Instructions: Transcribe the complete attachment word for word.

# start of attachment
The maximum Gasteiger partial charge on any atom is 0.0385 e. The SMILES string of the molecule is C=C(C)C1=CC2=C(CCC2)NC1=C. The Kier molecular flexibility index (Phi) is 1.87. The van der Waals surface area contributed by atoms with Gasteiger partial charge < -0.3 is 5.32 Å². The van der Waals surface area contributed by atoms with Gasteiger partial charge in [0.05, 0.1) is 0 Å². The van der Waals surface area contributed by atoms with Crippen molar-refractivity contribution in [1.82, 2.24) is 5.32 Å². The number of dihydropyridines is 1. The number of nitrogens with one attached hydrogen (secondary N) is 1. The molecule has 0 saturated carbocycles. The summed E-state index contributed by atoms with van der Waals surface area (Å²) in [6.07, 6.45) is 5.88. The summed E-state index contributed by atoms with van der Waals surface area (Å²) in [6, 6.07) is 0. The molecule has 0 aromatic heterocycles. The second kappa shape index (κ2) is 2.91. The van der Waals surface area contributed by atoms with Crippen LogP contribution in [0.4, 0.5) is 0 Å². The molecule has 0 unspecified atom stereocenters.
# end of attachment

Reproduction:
The maximum Gasteiger partial charge on any atom is 0.0385 e. The SMILES string of the molecule is C=C(C)C1=CC2=C(CCC2)NC1=C. The Kier molecular flexibility index (Phi) is 1.87. The van der Waals surface area contributed by atoms with Gasteiger partial charge < -0.3 is 5.32 Å². The van der Waals surface area contributed by atoms with Gasteiger partial charge in [0.05, 0.1) is 0 Å². The van der Waals surface area contributed by atoms with Crippen molar-refractivity contribution in [1.82, 2.24) is 5.32 Å². The number of dihydropyridines is 1. The number of nitrogens with one attached hydrogen (secondary N) is 1. The molecule has 0 saturated carbocycles. The summed E-state index contributed by atoms with van der Waals surface area (Å²) in [6.07, 6.45) is 5.88. The summed E-state index contributed by atoms with van der Waals surface area (Å²) in [6, 6.07) is 0. The molecule has 0 aromatic heterocycles. The second kappa shape index (κ2) is 2.91. The van der Waals surface area contributed by atoms with Crippen LogP contribution in [0.4, 0.5) is 0 Å². The molecule has 0 unspecified atom stereocenters.